Friday 14 June 2024
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Rushcliffe woman shares how after stroke at 49, support from stroke team helped her recover

For Stroke Awareness Month we spoke to Amber, from Rushcliffe, about a stroke she had when she was just 49, how it affected her and the fantastic support she received from Nottinghamshire Healthcare’s Community Stroke team.

Amber said:

“My stroke happened nearly three years ago. I was perfectly fine, then I went to bed one night, woke up half an hour later and I couldn’t move my right arm.

“I woke my husband up, I said I must have slept on my arm funny. I thought I was talking to him but he said I wasn’t talking and I was whacking my right arm on bed.

“My husband went to call an ambulance. Next thing I knew I was in hospital, where I stayed for about three or four weeks.

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“Before my stroke I really enjoyed photography and walking. We used to walk everywhere, for miles every day, we loved mountain walking and visiting the lakes.

After the stroke I couldn’t do any of that and I was really gutted. I was completely paralysed down my right-hand side for about the first year. I’d gone from being really active to just laying in bed or on the sofa. It drove me insane and really affected me mentally, I felt really down. It was really hard at first. I had a lot of falls and I was sort of in denial.

 

“It was a really hard time for my husband as well, he was a big support to me and my hero throughout.

 

“Throughout my recovery period the Physio team supported me with the supply of equipment and aids to enhance my progression, such as a Pedal Machine, Mirror Box and Tens muscle stimulator, to name a few.

 

“Speech therapy was also a great help throughout my first year of recovery, helping me to understand that I may not always find the words, but to be patient and use visual techniques where I can.

 

“My stroke still has some lasting effects, in that I have some spasticity in my foot and my leg, and I wear a brace on my right leg, my hand and arm are still a bit weak,

 

“I still suffer from Aphasia, (this is when a person has difficulty with their language or speech). I find this more noticeable when faced with unfamiliar surroundings or groups of people or when panicked. I also get tired very easily, but apart from that I am doing pretty good.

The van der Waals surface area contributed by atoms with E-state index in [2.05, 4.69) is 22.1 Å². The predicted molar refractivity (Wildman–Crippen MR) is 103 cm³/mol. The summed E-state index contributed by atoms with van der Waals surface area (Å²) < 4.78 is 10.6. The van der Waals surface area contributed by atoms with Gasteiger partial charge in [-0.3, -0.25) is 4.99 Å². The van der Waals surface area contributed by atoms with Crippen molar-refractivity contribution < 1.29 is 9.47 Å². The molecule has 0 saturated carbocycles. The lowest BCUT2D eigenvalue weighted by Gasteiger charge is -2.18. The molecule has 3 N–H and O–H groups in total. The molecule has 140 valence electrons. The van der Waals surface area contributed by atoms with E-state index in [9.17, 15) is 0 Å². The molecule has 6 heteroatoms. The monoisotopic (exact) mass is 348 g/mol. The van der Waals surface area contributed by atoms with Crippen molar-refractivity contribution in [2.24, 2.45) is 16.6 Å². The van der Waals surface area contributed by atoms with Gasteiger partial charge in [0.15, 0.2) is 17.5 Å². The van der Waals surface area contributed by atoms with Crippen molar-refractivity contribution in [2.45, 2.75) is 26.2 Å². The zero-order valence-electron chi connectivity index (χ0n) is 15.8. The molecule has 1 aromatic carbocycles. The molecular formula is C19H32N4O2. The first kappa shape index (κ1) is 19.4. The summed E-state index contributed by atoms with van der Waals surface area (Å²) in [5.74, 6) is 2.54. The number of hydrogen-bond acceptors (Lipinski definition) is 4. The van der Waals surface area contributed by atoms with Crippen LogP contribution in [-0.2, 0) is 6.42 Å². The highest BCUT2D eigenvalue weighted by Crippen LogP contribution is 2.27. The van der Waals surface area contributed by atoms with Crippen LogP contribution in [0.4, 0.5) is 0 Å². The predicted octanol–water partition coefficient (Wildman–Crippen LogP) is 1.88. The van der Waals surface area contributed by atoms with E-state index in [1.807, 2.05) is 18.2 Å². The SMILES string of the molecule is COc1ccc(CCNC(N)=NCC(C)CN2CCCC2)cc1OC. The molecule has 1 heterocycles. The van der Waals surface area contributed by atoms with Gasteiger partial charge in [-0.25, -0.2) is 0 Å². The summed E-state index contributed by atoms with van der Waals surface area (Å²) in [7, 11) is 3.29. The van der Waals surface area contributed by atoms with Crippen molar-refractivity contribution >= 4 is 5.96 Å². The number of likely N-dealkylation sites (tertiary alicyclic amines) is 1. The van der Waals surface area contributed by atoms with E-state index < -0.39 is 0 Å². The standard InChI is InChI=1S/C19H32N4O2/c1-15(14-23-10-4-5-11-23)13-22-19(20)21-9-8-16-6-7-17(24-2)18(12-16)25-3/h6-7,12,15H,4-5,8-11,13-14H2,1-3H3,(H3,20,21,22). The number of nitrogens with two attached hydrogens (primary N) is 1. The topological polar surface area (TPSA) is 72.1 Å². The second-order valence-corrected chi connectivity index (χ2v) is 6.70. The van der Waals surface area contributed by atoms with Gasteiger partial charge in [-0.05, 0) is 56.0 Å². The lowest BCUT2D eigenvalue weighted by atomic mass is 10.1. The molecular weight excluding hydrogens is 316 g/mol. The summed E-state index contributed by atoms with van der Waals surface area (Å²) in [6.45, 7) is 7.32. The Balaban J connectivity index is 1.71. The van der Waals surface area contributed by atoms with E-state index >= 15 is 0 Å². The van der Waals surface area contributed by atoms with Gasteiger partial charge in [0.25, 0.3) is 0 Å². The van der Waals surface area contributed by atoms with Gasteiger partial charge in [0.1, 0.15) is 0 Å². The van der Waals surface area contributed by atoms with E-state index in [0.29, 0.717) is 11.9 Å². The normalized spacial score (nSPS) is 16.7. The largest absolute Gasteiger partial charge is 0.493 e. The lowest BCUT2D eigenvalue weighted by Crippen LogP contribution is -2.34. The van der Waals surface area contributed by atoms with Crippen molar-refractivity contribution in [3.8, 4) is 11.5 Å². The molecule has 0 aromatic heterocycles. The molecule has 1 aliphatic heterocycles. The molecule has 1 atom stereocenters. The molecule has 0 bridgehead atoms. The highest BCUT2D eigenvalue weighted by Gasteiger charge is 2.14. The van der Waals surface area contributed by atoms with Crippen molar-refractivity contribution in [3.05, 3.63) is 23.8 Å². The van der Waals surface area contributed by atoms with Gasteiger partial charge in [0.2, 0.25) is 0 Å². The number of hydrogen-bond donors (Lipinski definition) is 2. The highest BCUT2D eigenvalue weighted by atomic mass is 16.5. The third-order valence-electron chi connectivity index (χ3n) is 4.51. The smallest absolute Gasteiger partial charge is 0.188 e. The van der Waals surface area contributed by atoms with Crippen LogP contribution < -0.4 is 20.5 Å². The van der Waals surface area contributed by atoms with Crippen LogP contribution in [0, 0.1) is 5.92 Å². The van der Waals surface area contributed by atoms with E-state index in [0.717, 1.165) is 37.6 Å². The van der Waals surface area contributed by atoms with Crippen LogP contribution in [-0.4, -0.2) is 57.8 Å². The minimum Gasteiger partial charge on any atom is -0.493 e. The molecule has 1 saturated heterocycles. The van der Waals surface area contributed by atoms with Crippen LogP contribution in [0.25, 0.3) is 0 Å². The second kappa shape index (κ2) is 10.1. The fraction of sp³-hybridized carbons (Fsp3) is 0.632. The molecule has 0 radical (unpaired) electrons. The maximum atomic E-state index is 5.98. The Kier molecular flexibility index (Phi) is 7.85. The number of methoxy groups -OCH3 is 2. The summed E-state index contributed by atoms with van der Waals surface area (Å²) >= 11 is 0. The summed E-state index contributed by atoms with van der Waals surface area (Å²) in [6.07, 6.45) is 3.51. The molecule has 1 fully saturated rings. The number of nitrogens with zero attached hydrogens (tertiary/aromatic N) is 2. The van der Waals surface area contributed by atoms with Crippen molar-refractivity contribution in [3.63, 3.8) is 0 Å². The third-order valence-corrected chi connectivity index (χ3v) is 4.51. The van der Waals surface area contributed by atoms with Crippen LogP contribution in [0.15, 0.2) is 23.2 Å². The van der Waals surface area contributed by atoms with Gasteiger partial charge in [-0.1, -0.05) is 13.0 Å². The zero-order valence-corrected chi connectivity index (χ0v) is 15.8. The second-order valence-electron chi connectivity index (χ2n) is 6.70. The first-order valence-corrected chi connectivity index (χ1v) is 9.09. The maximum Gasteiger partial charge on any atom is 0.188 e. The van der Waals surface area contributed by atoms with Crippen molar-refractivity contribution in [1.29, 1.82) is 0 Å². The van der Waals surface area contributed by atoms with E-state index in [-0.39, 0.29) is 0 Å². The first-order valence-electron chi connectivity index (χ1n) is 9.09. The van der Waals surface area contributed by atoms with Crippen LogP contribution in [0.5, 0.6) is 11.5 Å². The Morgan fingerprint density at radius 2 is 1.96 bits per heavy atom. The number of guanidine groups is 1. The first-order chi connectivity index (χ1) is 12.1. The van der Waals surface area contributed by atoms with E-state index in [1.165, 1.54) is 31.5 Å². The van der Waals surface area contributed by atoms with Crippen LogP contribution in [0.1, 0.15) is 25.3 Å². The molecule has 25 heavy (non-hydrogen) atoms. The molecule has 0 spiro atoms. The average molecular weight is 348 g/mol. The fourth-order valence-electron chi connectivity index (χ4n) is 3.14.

“I’ve been able to get back to the photography I love. I can’t hold the camera quite like how I used to, but it’s fantastic to be able to take photos of nature again.

 

Amber has been involved in setting up a support group in Rushcliffe for residents, to provide a welcoming space for people who have suffered a recent stroke to meet and share experiences. It was set up by Rushcliffe Social Prescribing and Amber after identifying that there weren’t many groups available for people to access. It’s a lovely, friendly group that is growing.

 

You can drop in and join them for a cuppa and chat to people who share similar experiences to you – there’s also table games and will be occasional guest speakers and support from healthcare professionals through social prescribing.

 

The group takes place the last Thursday of every month at the Nottingham Knight pub on Loughborough Road, from 10am – 12 noon. Just drop in, or you can call Amber Howitt on 07494852414 for details.

 

The County Community Stroke team provides rehabilitation to patients in their own home once discharged from hospital. There are occupational therapists, physiotherapists, speech and language therapists, clinical psychologists as well as assistant practitioners and rehabilitation assistants that work in the team.

 

The service will work with patients to complete assessments and establish goals collaboratively with patients, that they want to work towards to regain as much independence as possible, and to support with rebuilding their life.

The team works closely with families, carers and other external agencies to support the patients as much as possible depending on their needs.

The team support stroke patients with many areas of their life from increasing independence with personal care, walking, as well as advising on return to driving and work after their stroke. The service offers a six and 12 month review to all patients, whereby a reviewing officer will assess all aspects of their stroke recovery. They can provide advice, information and signpost to other services as required, depending on the patient identified needs at this point.

 

Further information about the service can be found on our website: Community Stroke – West Nottingham | Nottinghamshire Healthcare NHS Foundation Trust

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